I was really intimated in the beginning at the prospect of having to cook on a regular basis for French people. I lived on a staple of microwavable dinners and Hamburger Helper in my single life and the idea of cooking an actual piece of meat without microwaveable directions had me all a flutter. On top of that is the fact that we don't know it as "Paris Cuisine," but as "French Cuisine." It seems everyone here instinctively knows their way around a kitchen.
So yeah, in the beginning, it was a little rough, but now I've grown comfortable with some standards and I'm ready to expand a bit. When we get tired of the same old thing, Steph usually makes a suggestion for a new dish and I do my best to recreate it. We've had some suprising success with this. In fact, he complimented me the other day by telling me that he thinks I may have surpassed him in the actual cooking department, as I seem to have found the delicate balance between food being under/over cooked. (High praise from a Frenchman, indeed!)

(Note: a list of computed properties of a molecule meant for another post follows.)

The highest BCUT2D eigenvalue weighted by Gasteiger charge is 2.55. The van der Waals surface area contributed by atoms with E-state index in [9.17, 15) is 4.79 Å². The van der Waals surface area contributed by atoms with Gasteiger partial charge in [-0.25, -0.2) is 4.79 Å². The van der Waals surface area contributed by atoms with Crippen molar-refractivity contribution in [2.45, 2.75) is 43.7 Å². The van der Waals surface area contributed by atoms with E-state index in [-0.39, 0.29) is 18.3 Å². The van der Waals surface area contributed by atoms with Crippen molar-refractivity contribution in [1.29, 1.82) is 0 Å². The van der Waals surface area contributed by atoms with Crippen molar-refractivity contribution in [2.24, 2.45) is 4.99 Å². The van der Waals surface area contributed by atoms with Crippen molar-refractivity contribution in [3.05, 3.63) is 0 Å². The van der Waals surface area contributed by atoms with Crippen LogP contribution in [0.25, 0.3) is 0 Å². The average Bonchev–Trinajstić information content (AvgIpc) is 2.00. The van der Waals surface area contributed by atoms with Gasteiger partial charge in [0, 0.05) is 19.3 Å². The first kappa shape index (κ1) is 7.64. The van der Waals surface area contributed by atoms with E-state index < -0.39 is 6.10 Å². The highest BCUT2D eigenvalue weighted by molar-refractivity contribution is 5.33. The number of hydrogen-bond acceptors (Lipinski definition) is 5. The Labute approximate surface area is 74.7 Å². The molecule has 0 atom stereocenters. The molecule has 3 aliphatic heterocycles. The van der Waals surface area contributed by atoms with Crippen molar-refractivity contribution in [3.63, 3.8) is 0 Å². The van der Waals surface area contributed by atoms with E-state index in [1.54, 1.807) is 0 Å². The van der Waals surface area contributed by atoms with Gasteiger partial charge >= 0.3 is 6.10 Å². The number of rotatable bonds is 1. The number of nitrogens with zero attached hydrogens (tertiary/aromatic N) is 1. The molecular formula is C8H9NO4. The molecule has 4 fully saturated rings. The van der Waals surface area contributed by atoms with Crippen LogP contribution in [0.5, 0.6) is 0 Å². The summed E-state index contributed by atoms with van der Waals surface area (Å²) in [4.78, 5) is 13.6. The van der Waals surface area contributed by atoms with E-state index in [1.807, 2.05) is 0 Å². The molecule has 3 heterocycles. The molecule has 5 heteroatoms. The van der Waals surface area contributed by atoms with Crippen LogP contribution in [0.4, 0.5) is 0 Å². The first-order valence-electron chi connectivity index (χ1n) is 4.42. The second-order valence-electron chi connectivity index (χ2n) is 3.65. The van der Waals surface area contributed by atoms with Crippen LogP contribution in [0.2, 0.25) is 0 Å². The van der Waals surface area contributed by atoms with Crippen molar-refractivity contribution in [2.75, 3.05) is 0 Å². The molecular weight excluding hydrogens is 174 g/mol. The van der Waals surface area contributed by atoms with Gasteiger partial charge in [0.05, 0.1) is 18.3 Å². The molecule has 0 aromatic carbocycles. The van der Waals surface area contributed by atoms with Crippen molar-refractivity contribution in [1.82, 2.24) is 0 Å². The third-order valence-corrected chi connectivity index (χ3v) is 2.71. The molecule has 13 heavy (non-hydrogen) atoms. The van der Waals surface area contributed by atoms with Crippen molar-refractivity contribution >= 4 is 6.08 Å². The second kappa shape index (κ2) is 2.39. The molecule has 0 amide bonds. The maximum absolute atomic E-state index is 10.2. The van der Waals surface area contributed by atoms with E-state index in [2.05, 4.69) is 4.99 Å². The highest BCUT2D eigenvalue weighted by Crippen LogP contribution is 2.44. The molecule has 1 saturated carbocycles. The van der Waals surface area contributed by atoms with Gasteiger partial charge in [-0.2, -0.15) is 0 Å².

For stocking up the freezer, about once every other month or so, we visit the butcher at Ed, which is a discount grocery like Lidl and Aldi, so I don't really like to shop there for everyday stuff, but their butcher is excellent. They have a great package of a variety of fresh cut meat for around 30€. You get a kilo of steaks, a kilo of pork chops, a kilo of sausage (the house sausage and marguez), a generous portion of pate, and this stuff:
That's about half a kilo right there. Looks like bacon, doesn't it? Well, it would be bacon, if it were cured like bacon. But this is plain old pork. Since we cook a lot with lardons we thought we could just chop it up in little pieces and carry on. Oooooooh no you don't. Since I don't think the proprietor of the apartment would appreciate me adding a smokehouse on to the side, we had to come up with another solution of how to eat these things.
The first thing we tried was smothering them in mustard and cooking them in a skillet. This came out tasty, almost like mustard-base BBQ from back home, but awfully fatty.
The next idea was a winner: Steph suggested cutting off all the fat and cooking it up with some onions and serve over rice. I mixed the meat up with a secret sauce and voila! Dijon Stirfry (oops I think I gave away the secret)!